Determining the Value of Your Case – Injury Claim Calculator

Determining the Value of Your Case - Injury Claim Calculator

Determining the Value of Your Case


Injury Claim Calculator

One of the most asked questions by personal injury victims is, “What do you think my case is worth?” This is not always an easy question to answer, as there are many factors to consider when determining the value of a personal injury claim.

To recover compensation for a bodily injury, a personal injury victim must prove five things:

  1. That the defendant owed the personal injury victim a duty to prevent harm, whether contractual, statutory, or as a matter of common law;
  2. That the defendant breached that duty;
  3. That the breach of the duty caused the personal injury victim’s injuries;
  4. That the injuries caused by the breach of the duty were reasonably foreseeable; and
  5. That the injuries resulted in damages that the law allows the personal injury victim to be compensated for.

Assuming your injuries were caused by a car accident, the questions of duty and breach of that duty are relatively straightforward, as everybody is required to drive their vehicle responsibly to prevent injury to others. If the other driver acted intentionally, recklessly (knowingly disregarding a high risk of harm), or negligently (not acting reasonably under the circumstances), the first two prongs of that five-part test are met – they had a duty to prevent harm and breached that duty.

However, sometimes, the other driver or their insurance company will argue that the accident wasn’t the driver’s fault or was otherwise due to the fault of someone else. Thus, what the driver or their insurer are arguing is that the other driver did not breach their duty of care. While that may be the case in rare instances, fault can almost always be determined to lie against one or more drivers involved in the collision.

How do you calculate the settlement value of a case? 

For those who are seriously injured, your financial recovery is generally limited to liability policy limits, the maximum amount of available insurance. For example, if you are hit by a driver who carries $50,000, the maximum amount you can recover is $50,000. If you carry your own auto insurance, you may be able to collect additional funds from your own policy under its uninsured or underinsured motorist coverages.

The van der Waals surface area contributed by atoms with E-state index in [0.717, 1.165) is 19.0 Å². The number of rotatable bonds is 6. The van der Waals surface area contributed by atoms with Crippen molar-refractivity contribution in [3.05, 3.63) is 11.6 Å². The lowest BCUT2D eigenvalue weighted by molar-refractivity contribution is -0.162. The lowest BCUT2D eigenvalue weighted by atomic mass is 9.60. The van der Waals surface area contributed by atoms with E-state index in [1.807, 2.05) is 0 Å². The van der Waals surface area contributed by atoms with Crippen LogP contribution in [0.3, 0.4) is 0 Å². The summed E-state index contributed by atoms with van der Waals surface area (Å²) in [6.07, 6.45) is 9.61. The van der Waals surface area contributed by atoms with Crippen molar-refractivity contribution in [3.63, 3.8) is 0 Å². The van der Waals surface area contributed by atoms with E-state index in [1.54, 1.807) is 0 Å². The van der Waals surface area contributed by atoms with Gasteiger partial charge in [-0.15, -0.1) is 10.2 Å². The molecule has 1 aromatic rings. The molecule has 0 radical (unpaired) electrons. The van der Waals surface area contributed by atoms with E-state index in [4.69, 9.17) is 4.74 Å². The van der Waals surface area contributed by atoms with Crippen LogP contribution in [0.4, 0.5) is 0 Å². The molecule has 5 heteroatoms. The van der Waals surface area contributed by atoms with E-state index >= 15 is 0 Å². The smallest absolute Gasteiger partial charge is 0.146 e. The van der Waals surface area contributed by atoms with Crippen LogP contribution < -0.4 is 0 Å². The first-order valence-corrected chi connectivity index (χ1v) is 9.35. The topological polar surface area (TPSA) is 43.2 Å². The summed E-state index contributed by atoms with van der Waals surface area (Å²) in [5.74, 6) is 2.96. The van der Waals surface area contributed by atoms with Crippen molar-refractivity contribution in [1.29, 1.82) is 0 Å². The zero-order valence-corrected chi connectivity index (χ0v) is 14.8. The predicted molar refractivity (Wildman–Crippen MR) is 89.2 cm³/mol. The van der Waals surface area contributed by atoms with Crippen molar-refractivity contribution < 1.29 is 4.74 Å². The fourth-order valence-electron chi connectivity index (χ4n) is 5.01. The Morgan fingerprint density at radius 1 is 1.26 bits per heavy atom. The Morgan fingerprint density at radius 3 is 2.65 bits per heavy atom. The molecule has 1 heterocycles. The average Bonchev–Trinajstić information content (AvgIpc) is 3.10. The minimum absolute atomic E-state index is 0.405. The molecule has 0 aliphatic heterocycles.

The reason that the policy limits generally dictate the maximum you can recover for your injuries is relatively simple. In most cases, the adverse party can file bankruptcy to extinguish their liability over and above the applicable policy limits. And, even if they don’t, it is generally very difficult to track down and collect another person’s assets.

That being said, insurers are notoriously evasive in disclosing all applicable liability policies that may cover a personal injury claim. With rare exceptions, they refuse to disclose policy limits, stackable policies, umbrella policies, and so on. Generally, only when an attorney is involved will they shoot straight – and even then, it often takes filing of a lawsuit to get them to come clean.

What is my personal injury case worth?

Typically, when an offer is made to settle your claim, the insurance company is supposed to have taken into account your past and future medical bills, lost wages, and any other out-of-pocket expenses you incurred related to your accident (“economic damages”), as well as your pain and suffering you experienced as a result of your injuries (“noneconomic damages”).

The amount offered for pain and suffering is determined by your injuries, the type of medical treatment you received for those injuries, your scarring or disfigurement, any physical limitations your injuries have caused, your psychological stress, and the level of interference your injuries caused in your activities of daily living. Some injuries require surgery and/or months of physical therapy. Generally speaking, the more complex the injuries and medical treatment, the more value the claim has, and thus, the more money you should be offered to compensate you for your pain and suffering.

What we do

If you have been seriously hurt, you should contact a personal injury attorney as soon as possible. This is particularly true where there are numerous time limitations involved (statute of limitations, statute of ultimate repose, tort claim notice timelines, etc.) as well as complex subrogation issues involving related insurance carriers (including health insurance, personal injury protection coverage, etc.) and claim preservation procedures primarily involving uninsured and underinsured motorist coverage. Sadly, it’s all quite confusing and fraught with peril, even for those firms that don’t specialize in personal injury.

But we do specialize. At Dwyer Williams Cherkoss Attorneys, we use our vast personal injury experience to give you insight as to how the insurance adjuster will value your claim. We then come up with the best strategy to help ensure you the best settlement possible for your claim while making sure that the various time limits, subrogation issues, and claim preservation procedures are all adequately met.

And when you hire DWC, it doesn’t mean that your claim will have to be filed and go through trial. Indeed, according to Martindale-Nolo’s most recent survey of readers who had received compensation for a motor vehicle accident, 98% of those people obtained their funds through settlement rather than trial. This is consistent with our own observations over several decades – when we get involved, the case rarely has to go all the way to trial; however, the client almost always receives significantly more in their pocket than the insurance company’s best offer.

If you are hurt, play it safe – call DWC today at 1-800-285-8678.